• Other UI elements, e.g. phones, are constructed with predefined types and empty input fields. For example, four different types of phone input fields are constructed with empty values for the following types: Home, Work, Mobile and Other.

When saving the contact, the same steps in section 'Saving A Contact' are executed. The ContactUtility.saveOrUpdateContact() method could differentiate between an existing and newly added contact by inspecting its id field. For a newly added contact the id field is empty; as a result, it is saved as a new contact.

Cancel Action On Empty Contact And Existing Contact Screens

Consider the Cancel button in Figure 3 (Part 1), displayed in 'Empty Contact' And 'Existing Contact' screens. When that button is pressed, user is taken back to 'Contact List' screen with no changes on currently edited contact. The HTML listing in DetailPage.html is given below where the button action is defined as showListPage() function.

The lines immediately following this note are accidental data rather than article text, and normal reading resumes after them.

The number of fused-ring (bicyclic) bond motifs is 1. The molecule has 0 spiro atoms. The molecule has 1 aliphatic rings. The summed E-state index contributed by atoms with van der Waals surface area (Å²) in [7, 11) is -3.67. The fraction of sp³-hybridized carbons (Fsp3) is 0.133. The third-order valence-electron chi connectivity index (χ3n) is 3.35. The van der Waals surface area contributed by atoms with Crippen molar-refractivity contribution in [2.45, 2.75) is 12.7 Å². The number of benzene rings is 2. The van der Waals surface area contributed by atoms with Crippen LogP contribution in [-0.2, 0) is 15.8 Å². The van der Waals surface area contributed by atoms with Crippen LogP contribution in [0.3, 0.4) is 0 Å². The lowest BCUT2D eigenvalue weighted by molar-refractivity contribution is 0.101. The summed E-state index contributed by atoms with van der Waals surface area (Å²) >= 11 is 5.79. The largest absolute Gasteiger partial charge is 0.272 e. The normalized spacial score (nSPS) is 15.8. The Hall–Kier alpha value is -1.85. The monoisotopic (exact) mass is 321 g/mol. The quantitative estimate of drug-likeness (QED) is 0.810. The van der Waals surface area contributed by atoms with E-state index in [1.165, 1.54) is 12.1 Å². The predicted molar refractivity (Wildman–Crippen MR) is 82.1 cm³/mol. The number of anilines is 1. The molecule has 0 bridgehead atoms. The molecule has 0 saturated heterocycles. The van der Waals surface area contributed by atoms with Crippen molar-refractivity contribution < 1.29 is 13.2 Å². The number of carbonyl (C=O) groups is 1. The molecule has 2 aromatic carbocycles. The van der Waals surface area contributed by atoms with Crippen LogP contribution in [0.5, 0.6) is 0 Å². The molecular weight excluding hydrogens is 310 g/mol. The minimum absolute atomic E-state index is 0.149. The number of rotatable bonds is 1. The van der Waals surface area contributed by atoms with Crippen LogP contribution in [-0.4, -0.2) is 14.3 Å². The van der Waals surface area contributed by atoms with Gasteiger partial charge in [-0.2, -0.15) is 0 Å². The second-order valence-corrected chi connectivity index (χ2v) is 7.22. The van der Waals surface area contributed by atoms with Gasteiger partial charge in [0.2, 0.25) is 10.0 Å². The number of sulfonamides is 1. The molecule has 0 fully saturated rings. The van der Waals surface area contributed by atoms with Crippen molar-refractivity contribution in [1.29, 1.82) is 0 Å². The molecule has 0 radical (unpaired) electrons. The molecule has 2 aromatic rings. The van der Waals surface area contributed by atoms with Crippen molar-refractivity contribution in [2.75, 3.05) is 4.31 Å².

Below is the listing for showListPage() function. It shows the Progress screen and calls ContactsActivity.showAllContacts() method by passing ListPage.html as the callback page to display.

The ContactsActivity.showAllContacts() method is shown below. It simply loads the callback page without any data processing.

Reading Contacts Via ContactUtility Class

Let us start looking at class that provides utility methods to read and manipulate contacts in contacts database of the Android device.

Getting JSON Formatted List Of Contacts

Recall from Part 1 of this tutorial that the JSON formatted list of contacts is in the following format.

Contacts are grouped by the first initial of the contact's display name, which is value of the key attribute. The display name is constructed by concatenating contact's first and last names. When displayed on UI, value of the key attribute will be used as value of the list divider, which groups contacts whose first initial matching that value. The Jackson JSON Processor creates a JSON document in above format from Java objects inferring field names and types, such as arrays, by inspecting those objects. There are three Java classes that represent the contact list above. Those are